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16 June 2012

16th June, Saturday




New private home sales drop 31.8% in May from April's high

Source: Business Times

New private home sales in May fell to its lowest since the beginning of this year, breaking developers' three-month long streak of over 2,000 units sold monthly, since February.

This is despite private residential launches picking up 2.4 per cent month-on-month, supported by an 85.4 per cent jump in the rest of central region (RCR).

According to Urban Redevelopment Authority (URA) figures, developers sold 1,702 private homes, excluding executive condominiums (ECs) in May, a drop of 31.8 per cent from April's record 2,496 units.

Most consultants concur that the lower sale numbers can be attributed to there being no major launches of commercial-residential projects.

The 530-unit Flo Residence in Punggol was the only large project launched in the outside central region, of which a total of 226 units out of the 338 released found buyers. The 60-unit Vibes@Serangoon was fully launched, with 44 units sold; Shiro, a 16-unit landed housing project in Telok Kurau was half sold; and the fully launched 10-unit Shoreline Residences sold four units.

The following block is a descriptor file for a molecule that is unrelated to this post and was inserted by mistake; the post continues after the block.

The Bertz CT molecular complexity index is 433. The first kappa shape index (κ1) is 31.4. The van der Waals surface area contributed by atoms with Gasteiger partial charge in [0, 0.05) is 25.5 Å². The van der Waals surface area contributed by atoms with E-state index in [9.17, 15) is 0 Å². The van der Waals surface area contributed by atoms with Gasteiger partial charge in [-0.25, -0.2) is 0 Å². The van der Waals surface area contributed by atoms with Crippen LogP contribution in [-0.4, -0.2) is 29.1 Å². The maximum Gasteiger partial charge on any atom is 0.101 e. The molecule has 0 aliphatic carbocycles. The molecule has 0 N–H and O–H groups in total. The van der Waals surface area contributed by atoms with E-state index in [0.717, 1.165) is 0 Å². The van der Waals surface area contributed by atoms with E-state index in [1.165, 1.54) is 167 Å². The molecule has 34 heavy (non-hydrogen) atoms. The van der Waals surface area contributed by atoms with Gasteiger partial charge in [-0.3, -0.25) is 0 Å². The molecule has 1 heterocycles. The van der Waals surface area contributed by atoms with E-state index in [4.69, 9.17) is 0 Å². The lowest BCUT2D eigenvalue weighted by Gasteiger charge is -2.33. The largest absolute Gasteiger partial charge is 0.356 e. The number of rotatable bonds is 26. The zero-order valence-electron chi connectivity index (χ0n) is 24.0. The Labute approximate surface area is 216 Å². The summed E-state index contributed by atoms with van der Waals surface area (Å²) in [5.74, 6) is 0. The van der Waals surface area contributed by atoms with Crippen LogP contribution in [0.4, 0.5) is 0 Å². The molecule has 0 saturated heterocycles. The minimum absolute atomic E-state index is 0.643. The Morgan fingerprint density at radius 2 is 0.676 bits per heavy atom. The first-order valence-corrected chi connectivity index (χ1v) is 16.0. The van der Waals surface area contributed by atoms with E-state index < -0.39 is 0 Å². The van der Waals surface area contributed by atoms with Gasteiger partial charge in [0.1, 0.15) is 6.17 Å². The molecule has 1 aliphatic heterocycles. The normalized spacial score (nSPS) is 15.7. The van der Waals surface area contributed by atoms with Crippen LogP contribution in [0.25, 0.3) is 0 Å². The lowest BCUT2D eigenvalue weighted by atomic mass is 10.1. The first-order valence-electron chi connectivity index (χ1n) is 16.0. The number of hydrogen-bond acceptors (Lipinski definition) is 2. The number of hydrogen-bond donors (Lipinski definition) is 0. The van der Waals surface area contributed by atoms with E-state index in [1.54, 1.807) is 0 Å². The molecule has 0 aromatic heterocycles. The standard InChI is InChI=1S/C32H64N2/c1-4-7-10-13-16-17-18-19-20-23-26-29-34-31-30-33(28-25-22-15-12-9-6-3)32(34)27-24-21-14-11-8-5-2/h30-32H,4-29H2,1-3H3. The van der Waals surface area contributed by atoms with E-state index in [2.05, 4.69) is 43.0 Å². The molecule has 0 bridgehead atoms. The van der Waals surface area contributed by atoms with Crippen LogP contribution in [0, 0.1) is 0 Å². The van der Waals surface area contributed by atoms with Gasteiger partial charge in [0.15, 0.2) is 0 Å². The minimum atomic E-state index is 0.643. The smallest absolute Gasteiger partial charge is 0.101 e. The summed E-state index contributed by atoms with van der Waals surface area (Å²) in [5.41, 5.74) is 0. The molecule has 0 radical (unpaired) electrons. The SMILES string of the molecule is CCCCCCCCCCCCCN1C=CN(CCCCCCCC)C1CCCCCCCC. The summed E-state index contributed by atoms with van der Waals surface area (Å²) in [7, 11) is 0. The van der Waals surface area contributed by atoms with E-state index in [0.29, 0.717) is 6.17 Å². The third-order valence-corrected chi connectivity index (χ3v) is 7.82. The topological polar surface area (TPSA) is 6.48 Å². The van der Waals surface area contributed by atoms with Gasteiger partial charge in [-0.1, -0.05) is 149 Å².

Notably, developers have stepped up launches in the Core Central Region (CCR) and the Rest of the Central Region (RCR).

In the CCR, the total number of launches increased by 36.7 per cent month-on-month to 309 units. Sales activity fell however, down 30.1 per cent to 135 units.

In the RCR, 1,005 units were launched, the highest monthly launch total since April 2010. Of this, only 362 units were sold, down 53.6 per cent month-on-month.

New projects that were favoured by buyers include Flo Residences (266 units sold at a median price of $863 psf), Seahill (200 units at $1,383 psf) and Eight Riversuites (192 units at $1,340 psf).


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'Sky Habitat effect' lifts sales in other estates

Source: The Straits Times

Increasing numbers of buyers are turning their interest back to some housing projects that seemed to have run out of puff, thanks to what some agents are calling the Sky Habitat effect.

Sky Habitat is the CapitaLand's 509-unit project in Bishan Central that grabbed headlines in mid-April with record high prices of about $1,700 per sq ft (psf).

That level of pricing put it on a par with prime condos and while sales have been tepid since its launch, it seems to have ignited interest in some estates launched before Sky Habitat hit the market.

City fringe and city centre projects with comparable or lower prices now look increasingly attractive while similar suburban estates have also gathered more attention.

While new home sales were buoyant in March and nearly hit a three-year high in April, consultants do say that if a new project is launched at a record price it often creates a ripple effect which lifts both new sales and resales in neighbouring developments.

The irony is that Sky Habitat itself has not been a star performer.

The condo, designed by renowned Israeli architect Moshe Safdie, moved 125 units during its first weekend of launch in mid-April but sales have since flatlined with only an additional four units sold as at the end of May.

Last month, some buyers also had a change of heart, returning 10 units they had bought.


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Far East woos buyers with 'special discounts'

Source: The Straits Times